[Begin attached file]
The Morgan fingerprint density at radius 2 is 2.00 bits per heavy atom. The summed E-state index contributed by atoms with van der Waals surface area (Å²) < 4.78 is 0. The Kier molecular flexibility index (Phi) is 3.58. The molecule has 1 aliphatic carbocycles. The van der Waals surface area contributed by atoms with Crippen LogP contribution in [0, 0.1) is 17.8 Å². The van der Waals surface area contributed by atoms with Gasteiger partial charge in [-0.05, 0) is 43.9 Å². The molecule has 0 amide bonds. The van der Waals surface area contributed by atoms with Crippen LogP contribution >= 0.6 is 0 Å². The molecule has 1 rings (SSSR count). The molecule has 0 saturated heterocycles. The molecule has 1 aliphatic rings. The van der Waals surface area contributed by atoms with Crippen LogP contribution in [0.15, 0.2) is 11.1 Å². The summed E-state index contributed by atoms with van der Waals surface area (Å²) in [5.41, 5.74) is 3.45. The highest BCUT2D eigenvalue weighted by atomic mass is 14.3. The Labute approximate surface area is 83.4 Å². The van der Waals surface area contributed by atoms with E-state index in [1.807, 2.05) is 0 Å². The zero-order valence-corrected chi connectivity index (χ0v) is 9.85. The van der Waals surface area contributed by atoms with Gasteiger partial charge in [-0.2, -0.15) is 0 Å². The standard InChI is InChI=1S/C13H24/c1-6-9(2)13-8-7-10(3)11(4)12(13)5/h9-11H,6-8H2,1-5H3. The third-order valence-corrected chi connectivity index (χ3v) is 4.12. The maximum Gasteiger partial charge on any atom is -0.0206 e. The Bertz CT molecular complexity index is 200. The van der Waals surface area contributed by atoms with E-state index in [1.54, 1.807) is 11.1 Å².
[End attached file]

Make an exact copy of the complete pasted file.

The Morgan fingerprint density at radius 2 is 2.00 bits per heavy atom. The summed E-state index contributed by atoms with van der Waals surface area (Å²) < 4.78 is 0. The Kier molecular flexibility index (Phi) is 3.58. The molecule has 1 aliphatic carbocycles. The van der Waals surface area contributed by atoms with Crippen LogP contribution in [0, 0.1) is 17.8 Å². The van der Waals surface area contributed by atoms with Gasteiger partial charge in [-0.05, 0) is 43.9 Å². The molecule has 0 amide bonds. The van der Waals surface area contributed by atoms with Crippen LogP contribution >= 0.6 is 0 Å². The molecule has 1 rings (SSSR count). The molecule has 0 saturated heterocycles. The molecule has 1 aliphatic rings. The van der Waals surface area contributed by atoms with Crippen LogP contribution in [0.15, 0.2) is 11.1 Å². The summed E-state index contributed by atoms with van der Waals surface area (Å²) in [5.41, 5.74) is 3.45. The highest BCUT2D eigenvalue weighted by atomic mass is 14.3. The Labute approximate surface area is 83.4 Å². The van der Waals surface area contributed by atoms with E-state index in [1.807, 2.05) is 0 Å². The zero-order valence-corrected chi connectivity index (χ0v) is 9.85. The van der Waals surface area contributed by atoms with Gasteiger partial charge in [-0.2, -0.15) is 0 Å². The standard InChI is InChI=1S/C13H24/c1-6-9(2)13-8-7-10(3)11(4)12(13)5/h9-11H,6-8H2,1-5H3. The third-order valence-corrected chi connectivity index (χ3v) is 4.12. The maximum Gasteiger partial charge on any atom is -0.0206 e. The Bertz CT molecular complexity index is 200. The van der Waals surface area contributed by atoms with E-state index in [1.54, 1.807) is 11.1 Å².